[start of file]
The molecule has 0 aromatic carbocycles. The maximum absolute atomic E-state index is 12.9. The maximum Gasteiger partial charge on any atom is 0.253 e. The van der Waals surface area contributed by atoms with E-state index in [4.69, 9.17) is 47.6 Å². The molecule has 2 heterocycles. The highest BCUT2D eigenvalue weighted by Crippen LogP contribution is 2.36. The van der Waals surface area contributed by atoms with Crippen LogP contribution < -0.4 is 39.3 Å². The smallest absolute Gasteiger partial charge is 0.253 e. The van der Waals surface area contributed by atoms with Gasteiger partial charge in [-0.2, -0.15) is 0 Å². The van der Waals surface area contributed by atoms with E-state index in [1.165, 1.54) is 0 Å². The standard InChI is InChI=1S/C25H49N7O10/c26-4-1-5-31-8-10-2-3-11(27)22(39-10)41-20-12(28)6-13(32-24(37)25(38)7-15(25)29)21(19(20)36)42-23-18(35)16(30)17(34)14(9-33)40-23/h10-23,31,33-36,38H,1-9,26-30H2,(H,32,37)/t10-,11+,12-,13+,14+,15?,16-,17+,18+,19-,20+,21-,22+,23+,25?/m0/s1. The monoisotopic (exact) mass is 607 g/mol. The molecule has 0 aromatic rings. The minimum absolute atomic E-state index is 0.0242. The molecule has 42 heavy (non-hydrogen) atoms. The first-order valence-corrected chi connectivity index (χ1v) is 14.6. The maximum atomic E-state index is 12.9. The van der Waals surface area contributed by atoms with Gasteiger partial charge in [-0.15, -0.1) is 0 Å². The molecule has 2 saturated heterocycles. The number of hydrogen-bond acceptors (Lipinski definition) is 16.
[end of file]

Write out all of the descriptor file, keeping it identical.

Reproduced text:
The molecule has 0 aromatic carbocycles. The maximum absolute atomic E-state index is 12.9. The maximum Gasteiger partial charge on any atom is 0.253 e. The van der Waals surface area contributed by atoms with E-state index in [4.69, 9.17) is 47.6 Å². The molecule has 2 heterocycles. The highest BCUT2D eigenvalue weighted by Crippen LogP contribution is 2.36. The van der Waals surface area contributed by atoms with Crippen LogP contribution < -0.4 is 39.3 Å². The smallest absolute Gasteiger partial charge is 0.253 e. The van der Waals surface area contributed by atoms with Gasteiger partial charge in [-0.2, -0.15) is 0 Å². The van der Waals surface area contributed by atoms with E-state index in [1.165, 1.54) is 0 Å². The standard InChI is InChI=1S/C25H49N7O10/c26-4-1-5-31-8-10-2-3-11(27)22(39-10)41-20-12(28)6-13(32-24(37)25(38)7-15(25)29)21(19(20)36)42-23-18(35)16(30)17(34)14(9-33)40-23/h10-23,31,33-36,38H,1-9,26-30H2,(H,32,37)/t10-,11+,12-,13+,14+,15?,16-,17+,18+,19-,20+,21-,22+,23+,25?/m0/s1. The monoisotopic (exact) mass is 607 g/mol. The molecule has 0 aromatic rings. The minimum absolute atomic E-state index is 0.0242. The molecule has 42 heavy (non-hydrogen) atoms. The first-order valence-corrected chi connectivity index (χ1v) is 14.6. The maximum atomic E-state index is 12.9. The van der Waals surface area contributed by atoms with Gasteiger partial charge in [-0.15, -0.1) is 0 Å². The molecule has 2 saturated heterocycles. The number of hydrogen-bond acceptors (Lipinski definition) is 16.